They point to the case of Henry Lee McCollum, who was on death row for 30 years in North Carolina for the brutal rape and murder of 11-year-old Sabrina Buie in rural North Carolina in 1983.

In September 2014, “Henry Lee McCollum, 50, on death row for 30 years, was exonerated after DNA evidence pointed to another man who lived a block from where the girl’s body was found. The man had admitted to committing a similar rape and murder around the same time.”

Writes the Journal, “If ever there was a case against the death penalty, opponents say, that was it. The difference is that now, 30 years later, many of those calling for an end to capital punishment in North Carolina are conservative Republicans who once supported it.”

“It’s an amazing case. We would have killed an innocent person,” says Ballard Everett, a Raleigh, North Carolina, Republican political consultant and coordinator for North Carolina Conservatives Concerned About the Death Penalty.

The ABA Journal notes, “Conservatives coming out against capital punishment are part of a broader movement among conservatives who are supporting criminal justice reform policies once largely the domain of liberal-minded politicians.”

Fiscal concerns are part of the factor here. For instance, “Right on Crime, a conservative policy group based in Austin, Texas, advocates keeping nonviolent offenders out of prison, reducing sentences and creating more accountability through community-based programs and drug treatment. The theory is that it will help reduce the cost of incarceration.”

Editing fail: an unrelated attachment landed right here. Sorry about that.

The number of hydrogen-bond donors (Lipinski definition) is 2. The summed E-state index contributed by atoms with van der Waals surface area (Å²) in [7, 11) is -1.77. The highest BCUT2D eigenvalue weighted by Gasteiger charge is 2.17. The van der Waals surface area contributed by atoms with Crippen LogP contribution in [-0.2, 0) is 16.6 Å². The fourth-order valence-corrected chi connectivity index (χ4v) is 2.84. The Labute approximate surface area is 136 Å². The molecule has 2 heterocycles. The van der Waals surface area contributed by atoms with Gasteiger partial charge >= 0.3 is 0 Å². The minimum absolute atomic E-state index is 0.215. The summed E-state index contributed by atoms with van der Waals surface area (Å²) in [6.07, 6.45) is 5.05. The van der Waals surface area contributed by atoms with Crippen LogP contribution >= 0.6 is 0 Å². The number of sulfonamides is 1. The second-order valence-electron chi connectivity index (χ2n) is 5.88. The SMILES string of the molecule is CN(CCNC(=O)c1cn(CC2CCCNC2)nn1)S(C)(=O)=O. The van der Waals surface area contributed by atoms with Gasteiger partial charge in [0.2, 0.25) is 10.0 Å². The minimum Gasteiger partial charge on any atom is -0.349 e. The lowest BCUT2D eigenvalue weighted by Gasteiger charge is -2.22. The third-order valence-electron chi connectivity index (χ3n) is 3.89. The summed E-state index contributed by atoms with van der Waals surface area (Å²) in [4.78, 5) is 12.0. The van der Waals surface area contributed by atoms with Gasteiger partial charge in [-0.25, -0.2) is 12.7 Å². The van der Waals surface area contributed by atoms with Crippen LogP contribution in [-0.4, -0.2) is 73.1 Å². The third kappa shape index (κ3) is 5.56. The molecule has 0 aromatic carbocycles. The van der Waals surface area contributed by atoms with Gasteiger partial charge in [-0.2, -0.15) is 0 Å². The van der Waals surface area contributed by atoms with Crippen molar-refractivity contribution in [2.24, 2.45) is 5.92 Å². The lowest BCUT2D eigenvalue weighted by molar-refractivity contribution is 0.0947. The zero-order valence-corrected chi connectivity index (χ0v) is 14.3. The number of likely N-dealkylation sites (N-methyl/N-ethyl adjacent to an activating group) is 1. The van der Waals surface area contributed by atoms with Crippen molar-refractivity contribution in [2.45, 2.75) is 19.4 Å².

Part of the problem is that spending on corrections has increased far faster than all other government services combined, and in most states it is now the third largest category of general fund expenditures.

Notes the ABA Journal, “Even the conservative Koch brothers—owners of Koch Industries—have joined in, contributing to a new coalition that includes both conservative and liberal organizations pushing for criminal justice reform. The group, the Coalition for Public Safety, includes such diverse organizations as the American Civil Liberties Union and Americans for Tax Reform, and it hopes to reduce prison populations, end overcriminalization and help reduce recidivism.”

Such factors have served to undermine the willingness of many to support the death penalty and it is showing up across the board from the willingness of governors to declare moratoriums to the willingness of legislatures, even in conservative Nebraska, to vote to end the death penalty altogether.

Last week, we cited a Texas article by four-time DA Tim Cole, now defense attorney in Fort Worth, who writes, “A jury verdict in a death penalty case earlier this year in Fort Worth is a microcosm of what is happening all over the state.”

He highlighted the 2011 case where “Gabriel Armandariz murdered his two young sons — one was 2 years old, the other 6 months old — by strangling them. He then hung the younger child’s body from a closet clothes rack, snapped a picture and sent it to the children’s mother.”

He called this horrific crime a case that would be an “automatic” death penalty, writing, “The facts were as bad as any I’ve seen, but after just eight hours or so of deliberation the jury rejected the death penalty and gave Armandariz life without parole. The lawyers were crying. The jury was crying. Trial observers were crying. What happened?”